The 2020 legislative session begins on Monday and in many ways it will be a new day at the Capitol as term limits usher in a host of new members, and leaders in both chambers signal that they will be seeking a more independent role in the governing process.
A number of those points were made this week at a legislative conference focusing on the RESET Louisiana agenda held in conjunction with the Blanco Public Policy Center at the University of Louisiana, Lafayette. RESET is a joint initiative of CABL, the Public Affairs Research Council, and the Committee of 100 for Economic Development to focus on issues of importance to Louisiana.
Senate President Page Cortez and House Speaker Pro Temp Tanner Magee were among the legislators in attendance. Both stressed their desire to see the House and Senate working more closely together in a coordinated fashion to move legislation through the process. In recent years, the two chambers were often at odds over money matters. Both leaders talked of striking a better balance on the budget and working more cooperatively together on issues as a whole.
There were four major issue areas in the RESET agenda: education and workforce, state fiscal policies, transportation infrastructure, and criminal justice reform.
For the 2020 session, it appears it’s another issue, “tort reform,” that will likely be the most prominent matter debated, as a number of legislators campaigned on it. But of the RESET items, it looks like education and criminal justice reform will get the most attention.
The governor’s budget calls for increased spending on early education for children birth to age three, K-12 education as a whole, and postsecondary education. Much of that new investment is targeted to areas that were prominent in the RESET agenda.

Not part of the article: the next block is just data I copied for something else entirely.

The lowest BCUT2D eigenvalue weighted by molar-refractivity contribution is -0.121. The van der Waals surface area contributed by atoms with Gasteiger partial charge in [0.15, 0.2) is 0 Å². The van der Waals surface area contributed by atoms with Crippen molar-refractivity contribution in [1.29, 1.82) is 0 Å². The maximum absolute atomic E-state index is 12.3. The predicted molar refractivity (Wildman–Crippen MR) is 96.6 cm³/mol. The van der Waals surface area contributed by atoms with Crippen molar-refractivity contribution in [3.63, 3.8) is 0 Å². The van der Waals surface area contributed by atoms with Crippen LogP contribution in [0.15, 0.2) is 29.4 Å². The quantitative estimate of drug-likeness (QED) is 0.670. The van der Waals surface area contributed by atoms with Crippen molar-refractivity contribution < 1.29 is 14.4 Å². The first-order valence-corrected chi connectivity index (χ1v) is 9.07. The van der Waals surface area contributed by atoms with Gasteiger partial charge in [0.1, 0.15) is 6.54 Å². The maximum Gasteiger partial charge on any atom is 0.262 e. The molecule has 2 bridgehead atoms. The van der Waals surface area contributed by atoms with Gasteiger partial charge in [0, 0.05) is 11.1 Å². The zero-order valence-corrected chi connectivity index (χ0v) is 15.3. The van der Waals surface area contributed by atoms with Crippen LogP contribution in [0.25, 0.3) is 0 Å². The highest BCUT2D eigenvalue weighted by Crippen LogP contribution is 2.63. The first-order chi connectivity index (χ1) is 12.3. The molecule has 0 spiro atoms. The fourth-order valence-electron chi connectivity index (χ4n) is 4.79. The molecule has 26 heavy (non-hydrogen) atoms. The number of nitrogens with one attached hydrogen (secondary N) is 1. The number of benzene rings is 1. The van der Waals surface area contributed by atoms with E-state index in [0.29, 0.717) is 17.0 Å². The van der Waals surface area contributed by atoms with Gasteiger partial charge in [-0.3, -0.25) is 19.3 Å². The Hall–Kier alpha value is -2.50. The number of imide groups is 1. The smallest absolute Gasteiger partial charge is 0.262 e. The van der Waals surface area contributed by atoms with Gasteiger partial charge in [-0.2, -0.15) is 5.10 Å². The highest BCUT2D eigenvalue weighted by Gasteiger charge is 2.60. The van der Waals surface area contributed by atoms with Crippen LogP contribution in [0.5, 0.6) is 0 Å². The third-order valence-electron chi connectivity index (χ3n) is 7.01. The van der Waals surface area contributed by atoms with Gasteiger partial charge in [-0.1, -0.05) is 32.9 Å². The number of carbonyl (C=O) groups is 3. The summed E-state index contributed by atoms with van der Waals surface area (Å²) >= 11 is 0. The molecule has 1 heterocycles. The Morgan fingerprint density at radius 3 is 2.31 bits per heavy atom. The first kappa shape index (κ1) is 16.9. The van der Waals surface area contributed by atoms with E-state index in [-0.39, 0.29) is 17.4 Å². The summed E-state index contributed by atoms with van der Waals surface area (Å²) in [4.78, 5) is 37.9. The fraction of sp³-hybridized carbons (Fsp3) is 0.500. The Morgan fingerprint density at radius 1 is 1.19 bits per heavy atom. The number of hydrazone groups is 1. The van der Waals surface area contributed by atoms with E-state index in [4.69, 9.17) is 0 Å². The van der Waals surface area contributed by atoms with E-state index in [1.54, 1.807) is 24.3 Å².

On criminal justice there is legislation to continue the implementation of reforms passed in 2017, as well as bills to water down some of those efforts. CABL will work to keep the reform process moving forward.
Most of the big issues involving state fiscal policies and transportation will have to wait until next year, when they can be addressed more fully in a fiscal session. But there will be some activity on each of them in 2020. Bills have been introduced to move toward a single tax collector for sales taxes. Louisiana is a huge outlier on that one with a patchwork of tax collectors and differing sales tax rates in jurisdictions across the state.
On transportation, some lawmakers are looking at ways to either divert revenues from other sources into the Transportation Trust Fund, or take some administrative expenses from DOTD out of the fund to free up more money for infrastructure projects. Both of those could face difficulties because of the impact they would have on other parts of the budget.
But one thing that emerged from the RESET conference in Lafayette is that there is a willingness and desire to begin to address many of the RESET issues, if not all this year, at least during the current term. Legislative leaders indicated strong support for improving the state’s tax structure and putting more resources into roads, bridges, and other transportation projects.
Things can change quickly once sessions begin, but we are encouraged by the attention legislators are giving to the RESET issues, and hope this year marks the beginning of a legislative focus on the things that will truly help move Louisiana forward.